X-Men: First Class (2011)

Rating: ★★★½☆ 

Why do the writers of these movies always feel the need to inject at least a few ridiculous mutants of their own creation? To be honest, I haven’t read a bunch of X-Men comics, so perhaps some of these lame-ass characters are actual Marvel creations, but just as an example, this film gives us a stripper with dragonfly wings who hawks up fireballs from her throat. She’s not a prominent character, really, but the point is, she’s in X-Men: First Class, and when you see a character like that, it makes you cry a little bit for all of the awesome mutants they could have employed instead.

Also, there’s a character that’s just Nightcrawler except he’s red and Russian. Get it? And there’s another guy whose “ability to adapt” somehow allows him to encase his torso in a turtle shell. Or something.

Nitpicking aside, this wasn’t a bad origin story for the X-Men. It hits all the notes: Magneto’s beginnings during the Holocaust, the friendship between Xavier and Magneto, the romance between Xavier and Moira McTaggert, Xavier’s paralysis, Professor X’s School for the Gifted, and so forth. And along the way, it manages to explain things like how Mystique fell in with Magneto, how Hank McCoy turned all blue and hairy, and even how Magneto acquired that helmet of his. Internally, it’s pretty sound storytelling as all things organically fall into their place as we know they must.

In all fairness, there’s a lot to like about this film. So why didn’t I love it? I’m not quite certain, to be frank with you. Perhaps because I never did quite get interested in the villain’s plot to start World War III. Or perhaps it’s merely because I don’t care much about characters like Banshee or Havok. Or perhaps it’s because I think it may have been pointless to attempt to wedge this into the continuity previously established by the other X-Men films; and even within those guidelines, it still creates some questionable continuity. In any case, you have my rating.

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Bonus! Random Video

This has absolutely nothing to do with anything. I just stumbled across it on YouTube and it cracked me up hard for some reason.


Thor (2011)

Rating: ★★★★☆ 

It makes sense in a way that Kenneth Branagh should be the director tasked with helming this ship, because there is something distinctly Shakespearean in the circumstances found within. The longstanding undercurrent of sibling rivalry, Loki’s sundry machinations all for the benefit of his father’s love, Thor’s arrogance and resulting comeuppance…well, I don’t know if this is weightier material than gets covered in other comic book films, but just the same, it’s all covered here with a certain earnestness that is either overdone in some of these genre films or not quite taken seriously enough in others.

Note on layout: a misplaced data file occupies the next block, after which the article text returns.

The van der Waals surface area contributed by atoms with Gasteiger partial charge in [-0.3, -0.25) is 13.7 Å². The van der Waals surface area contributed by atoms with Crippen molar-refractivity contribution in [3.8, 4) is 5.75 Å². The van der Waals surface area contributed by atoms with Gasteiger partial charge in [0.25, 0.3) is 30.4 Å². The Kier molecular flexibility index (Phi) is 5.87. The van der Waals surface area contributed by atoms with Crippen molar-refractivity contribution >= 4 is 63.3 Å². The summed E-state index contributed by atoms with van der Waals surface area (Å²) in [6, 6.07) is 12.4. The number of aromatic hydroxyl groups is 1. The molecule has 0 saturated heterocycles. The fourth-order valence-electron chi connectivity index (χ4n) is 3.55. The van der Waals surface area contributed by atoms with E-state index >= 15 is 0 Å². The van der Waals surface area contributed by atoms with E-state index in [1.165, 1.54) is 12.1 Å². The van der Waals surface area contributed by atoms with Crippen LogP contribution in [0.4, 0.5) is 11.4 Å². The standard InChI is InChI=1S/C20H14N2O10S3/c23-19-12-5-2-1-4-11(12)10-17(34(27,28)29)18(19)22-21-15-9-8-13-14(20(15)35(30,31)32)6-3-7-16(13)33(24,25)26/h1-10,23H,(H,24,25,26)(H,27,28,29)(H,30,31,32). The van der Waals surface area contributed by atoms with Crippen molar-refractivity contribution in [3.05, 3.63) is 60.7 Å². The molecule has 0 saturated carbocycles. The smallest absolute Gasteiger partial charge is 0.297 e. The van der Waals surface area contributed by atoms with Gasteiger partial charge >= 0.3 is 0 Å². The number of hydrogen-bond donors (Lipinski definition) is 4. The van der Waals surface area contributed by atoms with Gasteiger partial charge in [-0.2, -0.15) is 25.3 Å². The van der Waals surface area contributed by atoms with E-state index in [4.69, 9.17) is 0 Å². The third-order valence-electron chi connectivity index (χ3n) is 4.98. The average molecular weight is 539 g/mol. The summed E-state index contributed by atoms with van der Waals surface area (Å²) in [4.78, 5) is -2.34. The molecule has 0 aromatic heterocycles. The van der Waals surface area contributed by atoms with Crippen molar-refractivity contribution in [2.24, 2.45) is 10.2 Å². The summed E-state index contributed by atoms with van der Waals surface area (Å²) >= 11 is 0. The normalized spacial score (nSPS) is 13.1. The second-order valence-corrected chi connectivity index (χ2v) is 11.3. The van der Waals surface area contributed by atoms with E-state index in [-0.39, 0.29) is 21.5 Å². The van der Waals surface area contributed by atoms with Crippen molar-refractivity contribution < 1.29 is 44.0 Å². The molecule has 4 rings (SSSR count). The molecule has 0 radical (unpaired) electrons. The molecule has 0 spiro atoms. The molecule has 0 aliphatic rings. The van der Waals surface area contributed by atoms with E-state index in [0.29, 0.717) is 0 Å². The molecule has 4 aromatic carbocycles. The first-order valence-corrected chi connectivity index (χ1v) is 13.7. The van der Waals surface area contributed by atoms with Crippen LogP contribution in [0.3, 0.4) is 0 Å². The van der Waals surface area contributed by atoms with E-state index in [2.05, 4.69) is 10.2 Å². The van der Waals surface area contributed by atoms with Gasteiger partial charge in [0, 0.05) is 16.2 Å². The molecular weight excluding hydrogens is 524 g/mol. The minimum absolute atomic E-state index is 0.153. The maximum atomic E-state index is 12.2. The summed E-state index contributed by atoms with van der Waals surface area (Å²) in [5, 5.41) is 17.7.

While this was not a perfect movie–and perhaps not even a perfect Thor movie–it nevertheless captures the sense of wonder and imagination that have been the hallmarks of this character when he has been at his best over the many decades of his existence as a Marvel Comics character. It sounds like a simple thing, but what I appreciated the most about this film is encapsulated in the fact that Loki wears a helmet with bag-ass antelope-like horns on it, if you know what I mean. The filmmakers aren’t embarrassed about the source material as is sometimes the case–they embraced it, and the film was better for it.

Anyway, just a few comments before I close this thing up.

Chris Hemsworth: who is this devilishly charming bastard? Stellar casting. I think I’ve got a bit of a man crush on him. Random aside: I just looked into it, and he’s a full foot taller than Natalie Portman, which is probably why most of the scenes between them are played sitting down.

On the topic of Natalie Portman, am I the only one who has difficulty buying her as an astrophysicist? I know she went to Harvard and everything, but I don’t know…

I was very pleased in general with the film’s casting. Ray Stevenson (Titus Pullo from Rome) as Volstagg; Anthony Hopkins as Odin, giving a real performance instead of a “comic book movie performance”, the way a lot of guys in his position might do; and Tom Hiddleston–whom I’d never seen before, but who positively embodies the trickster god, Loki. No complaints about anybody else–they’re all well matched to the roles they play, but those were a few of my favorites.

So yeah…Thor. It won’t change your life, but it’s a lot of fun. I actually wound up watching it twice. I had nothing better to do while making dinner today, so I put it on for background noise and wound up watching it through to the end again. Suffice it to say, I liked it.

Second Opinions